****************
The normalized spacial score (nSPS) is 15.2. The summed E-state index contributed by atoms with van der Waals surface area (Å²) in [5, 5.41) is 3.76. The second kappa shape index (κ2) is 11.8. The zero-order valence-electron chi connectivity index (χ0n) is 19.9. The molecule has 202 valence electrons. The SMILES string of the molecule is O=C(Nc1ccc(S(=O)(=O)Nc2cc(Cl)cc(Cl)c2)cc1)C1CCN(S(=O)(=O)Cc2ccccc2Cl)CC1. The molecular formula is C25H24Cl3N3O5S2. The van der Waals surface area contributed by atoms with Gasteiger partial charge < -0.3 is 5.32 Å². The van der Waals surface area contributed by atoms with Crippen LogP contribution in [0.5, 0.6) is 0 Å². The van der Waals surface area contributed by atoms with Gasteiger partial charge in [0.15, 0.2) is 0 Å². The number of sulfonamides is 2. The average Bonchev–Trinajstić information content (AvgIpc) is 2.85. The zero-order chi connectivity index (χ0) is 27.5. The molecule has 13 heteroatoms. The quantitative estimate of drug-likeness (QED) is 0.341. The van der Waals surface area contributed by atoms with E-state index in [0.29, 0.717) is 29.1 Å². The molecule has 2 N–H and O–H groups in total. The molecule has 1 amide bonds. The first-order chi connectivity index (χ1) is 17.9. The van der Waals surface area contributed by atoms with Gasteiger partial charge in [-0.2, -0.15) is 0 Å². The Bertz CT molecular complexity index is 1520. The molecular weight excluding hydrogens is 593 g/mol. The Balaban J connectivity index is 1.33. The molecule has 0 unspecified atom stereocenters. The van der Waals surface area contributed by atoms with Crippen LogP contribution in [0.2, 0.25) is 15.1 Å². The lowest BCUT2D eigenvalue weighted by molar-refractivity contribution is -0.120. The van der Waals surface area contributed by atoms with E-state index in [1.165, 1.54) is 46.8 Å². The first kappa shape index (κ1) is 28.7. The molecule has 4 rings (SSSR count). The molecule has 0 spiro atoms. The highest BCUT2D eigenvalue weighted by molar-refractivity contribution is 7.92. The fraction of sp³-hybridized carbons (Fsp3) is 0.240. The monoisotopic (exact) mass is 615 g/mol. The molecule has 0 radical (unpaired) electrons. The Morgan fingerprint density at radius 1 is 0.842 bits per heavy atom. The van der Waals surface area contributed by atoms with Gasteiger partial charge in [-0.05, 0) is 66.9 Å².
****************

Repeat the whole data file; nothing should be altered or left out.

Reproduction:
The normalized spacial score (nSPS) is 15.2. The summed E-state index contributed by atoms with van der Waals surface area (Å²) in [5, 5.41) is 3.76. The second kappa shape index (κ2) is 11.8. The zero-order valence-electron chi connectivity index (χ0n) is 19.9. The molecule has 202 valence electrons. The SMILES string of the molecule is O=C(Nc1ccc(S(=O)(=O)Nc2cc(Cl)cc(Cl)c2)cc1)C1CCN(S(=O)(=O)Cc2ccccc2Cl)CC1. The molecular formula is C25H24Cl3N3O5S2. The van der Waals surface area contributed by atoms with Gasteiger partial charge < -0.3 is 5.32 Å². The van der Waals surface area contributed by atoms with Crippen LogP contribution in [0.5, 0.6) is 0 Å². The van der Waals surface area contributed by atoms with Gasteiger partial charge in [0.15, 0.2) is 0 Å². The number of sulfonamides is 2. The average Bonchev–Trinajstić information content (AvgIpc) is 2.85. The zero-order chi connectivity index (χ0) is 27.5. The molecule has 13 heteroatoms. The quantitative estimate of drug-likeness (QED) is 0.341. The van der Waals surface area contributed by atoms with E-state index in [0.29, 0.717) is 29.1 Å². The molecule has 2 N–H and O–H groups in total. The molecule has 1 amide bonds. The first-order chi connectivity index (χ1) is 17.9. The van der Waals surface area contributed by atoms with Gasteiger partial charge in [-0.2, -0.15) is 0 Å². The Bertz CT molecular complexity index is 1520. The molecular weight excluding hydrogens is 593 g/mol. The Balaban J connectivity index is 1.33. The molecule has 0 unspecified atom stereocenters. The van der Waals surface area contributed by atoms with Crippen LogP contribution in [0.2, 0.25) is 15.1 Å². The lowest BCUT2D eigenvalue weighted by molar-refractivity contribution is -0.120. The van der Waals surface area contributed by atoms with E-state index in [1.165, 1.54) is 46.8 Å². The first kappa shape index (κ1) is 28.7. The molecule has 4 rings (SSSR count). The molecule has 0 spiro atoms. The highest BCUT2D eigenvalue weighted by molar-refractivity contribution is 7.92. The fraction of sp³-hybridized carbons (Fsp3) is 0.240. The monoisotopic (exact) mass is 615 g/mol. The molecule has 0 radical (unpaired) electrons. The Morgan fingerprint density at radius 1 is 0.842 bits per heavy atom. The van der Waals surface area contributed by atoms with Gasteiger partial charge in [-0.05, 0) is 66.9 Å².